Zhejiang University: An exploration for lung cancer diagnosis and treatment

Lung cancer is one of the leading cancer types for human mortality. Even though different medical interventions, such as chemotherapy, radiotherapy and immunotherapy, have contributed to lung cancer treatment in a great deal, the lack of an early diagnosis leads to poor prognosis and low overall survival rate. Less than 20% of patients survive to 5 years after diagnosis. Standard lung cancer screening methods employing computerized tomography (CT) examination encounter the challenge of distinguishing early-stage lung carcinoma from benign nodules. Hence, it is of great significance to develop effective platforms for the early diagnosis and treatment of lung cancer.

The research team led by Prof. WANG Ben from Institute of Translational Medicine, Zhejiang University School of Medicine has created a new nano-transformational concept of tumor iron mineralization in situ for tumor theranostics. Their research findings were published in the journal ACS Nano on December 1, demonstrating that tumor iron mineralization can be effectively induced via Prussian blue/calcium peroxide nanocomposites as a precursor.

The iron-based mineralized sediment at the tumor site can act as a contrast agent, allowing for the enhancement of tumor diagnosis by CT, US, and MR imaging. In addition, the resultant Prussian blue/calcium peroxide nanoformulation is able to produce ROS and mediate overloading of iron in the mitochondria of tumor cells, which results in mitochondrial dysfunction and death of tumor cells via a complementary ferroptosis/apoptosis mechanism, i.e., could further benefit tumor inhibition during the diagnosis process. Together with the satisfactory biocompatibility of HC, experimental evidence from the in vivo studies exhibits the excellent performance of HC in inhibition of metastasis of early-stage lung cancer with acceptable safety.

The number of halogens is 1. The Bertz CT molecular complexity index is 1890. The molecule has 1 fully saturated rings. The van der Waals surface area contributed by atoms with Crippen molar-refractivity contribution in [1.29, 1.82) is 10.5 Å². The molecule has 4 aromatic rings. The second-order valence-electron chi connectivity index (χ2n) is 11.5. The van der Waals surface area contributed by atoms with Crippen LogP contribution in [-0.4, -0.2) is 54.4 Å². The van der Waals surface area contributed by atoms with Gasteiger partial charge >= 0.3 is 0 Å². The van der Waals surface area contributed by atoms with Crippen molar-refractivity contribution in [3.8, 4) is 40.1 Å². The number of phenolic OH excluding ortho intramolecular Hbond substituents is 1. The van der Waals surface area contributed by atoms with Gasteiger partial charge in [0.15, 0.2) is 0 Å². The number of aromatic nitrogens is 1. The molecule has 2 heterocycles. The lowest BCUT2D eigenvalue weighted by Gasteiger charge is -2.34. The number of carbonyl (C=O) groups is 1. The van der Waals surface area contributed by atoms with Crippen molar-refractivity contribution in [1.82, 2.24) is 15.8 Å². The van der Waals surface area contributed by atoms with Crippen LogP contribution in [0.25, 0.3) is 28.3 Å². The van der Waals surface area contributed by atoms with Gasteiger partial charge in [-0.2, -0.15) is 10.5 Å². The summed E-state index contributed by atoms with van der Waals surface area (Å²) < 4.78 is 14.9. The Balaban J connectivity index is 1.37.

As a result, this study provides a new outlook for the selective iron biomineralization for tumor diagnosis and treatment, rendering the nano-transformational system in vivo as a promising anticancer strategy with great clinical importance.

“Our research will enrich the strategy of early cancer diagnosis and treatment and be valuable for distinguishing early-stage lung carcinoma from benign nodules,” said Prof. Wang.